Physical Training should be rigorous but developmental. Instructors understand that all cadets are always at different levels of physical fitness. As one progresses through the ROTC program, he/she will be expected to play a more important role in leading PT and developing PT plans. The Army evaluates physical fitness on one's ability to perform in rigorous environments. The Army uses the Army Combat Fitness Test to measure each Cadets physical fitness level and provide means to increase performance.
Yes, Army schooling is offered to Cadets. You may get the opportunity to attend Airborne School at Ft. Moore, GA or Air Assault School at Fort Campbell, KY. After completion of the MSIII (junior year), Cadets often have the opportunity to serve as a platoon leader (leading 30-60 soldiers) in any number of Army units around the world through a program called Cadet Troop Leadership Training (CTLT). Cadets from the Bay State Battalion have also spent summers training with Foreign Army Cadets from the United Kingdom and other partnered (allied) countries.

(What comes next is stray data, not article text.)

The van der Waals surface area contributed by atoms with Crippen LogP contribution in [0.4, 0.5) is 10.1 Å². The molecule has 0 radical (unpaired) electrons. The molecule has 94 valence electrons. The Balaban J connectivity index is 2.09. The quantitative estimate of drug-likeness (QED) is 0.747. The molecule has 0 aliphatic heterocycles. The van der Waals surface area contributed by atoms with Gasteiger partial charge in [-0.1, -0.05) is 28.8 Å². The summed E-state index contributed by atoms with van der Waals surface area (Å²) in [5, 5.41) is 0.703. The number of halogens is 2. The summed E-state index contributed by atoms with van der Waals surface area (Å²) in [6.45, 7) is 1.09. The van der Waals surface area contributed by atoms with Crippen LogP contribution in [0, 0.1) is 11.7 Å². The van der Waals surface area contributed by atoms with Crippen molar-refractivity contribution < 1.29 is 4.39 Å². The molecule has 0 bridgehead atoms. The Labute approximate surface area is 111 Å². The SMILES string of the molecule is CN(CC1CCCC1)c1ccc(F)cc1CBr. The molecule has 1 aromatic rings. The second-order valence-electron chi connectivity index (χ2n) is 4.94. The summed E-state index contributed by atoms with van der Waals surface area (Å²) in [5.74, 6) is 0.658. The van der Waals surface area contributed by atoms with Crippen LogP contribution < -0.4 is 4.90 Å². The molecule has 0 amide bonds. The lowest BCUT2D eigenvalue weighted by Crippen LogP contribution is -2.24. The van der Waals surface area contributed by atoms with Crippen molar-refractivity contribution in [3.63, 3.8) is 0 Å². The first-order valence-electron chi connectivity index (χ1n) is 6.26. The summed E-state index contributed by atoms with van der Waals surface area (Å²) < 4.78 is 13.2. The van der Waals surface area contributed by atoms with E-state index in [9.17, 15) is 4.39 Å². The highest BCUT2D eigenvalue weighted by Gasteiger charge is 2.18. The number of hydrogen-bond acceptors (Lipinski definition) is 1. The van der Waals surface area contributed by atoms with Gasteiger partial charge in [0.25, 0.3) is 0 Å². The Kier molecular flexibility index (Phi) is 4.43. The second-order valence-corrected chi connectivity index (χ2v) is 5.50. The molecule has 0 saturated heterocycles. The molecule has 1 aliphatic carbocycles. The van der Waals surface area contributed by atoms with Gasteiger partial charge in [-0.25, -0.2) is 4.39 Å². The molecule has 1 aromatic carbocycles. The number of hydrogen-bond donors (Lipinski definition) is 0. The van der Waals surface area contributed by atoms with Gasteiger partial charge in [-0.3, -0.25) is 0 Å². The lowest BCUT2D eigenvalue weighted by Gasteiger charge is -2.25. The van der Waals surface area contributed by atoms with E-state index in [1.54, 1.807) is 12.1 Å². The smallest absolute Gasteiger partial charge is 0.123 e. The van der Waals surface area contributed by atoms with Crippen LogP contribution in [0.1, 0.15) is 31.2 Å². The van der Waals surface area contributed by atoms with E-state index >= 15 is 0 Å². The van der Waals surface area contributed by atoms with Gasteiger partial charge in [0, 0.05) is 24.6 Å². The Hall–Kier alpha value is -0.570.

Airborne School is an intense 3 weeks taught at Ft. Benning, GA. You'll learn how to successfully jump out of an airplane while in flight, control your parachute, and most importantly land safely! Generally, you'll train Monday through Friday and have the weekends to do what you want with the many friends you'll make there. It is not an easy time, but it is certainly do-able. The toughest thing for those of us from the cooler North is definitely the intense Georgia heat. An in-shape Cadet who is motivated can certainly earn his/her Airborne wings and join the ranks of the proud United States paratroopers.
You'll learn a lot at Air Assault School! It is often called the 'ten toughest days in the Army.' From day 0 to day 10, you'll be challenged both physically and mentally. You'll learn about general helicopter operations, sling load operations, and of a lot of rappelling. In the last 24 hours of this intense and rewarding school, you'll rappel twice from a helicopter and do a 12-mile foot march into a graduation ceremony.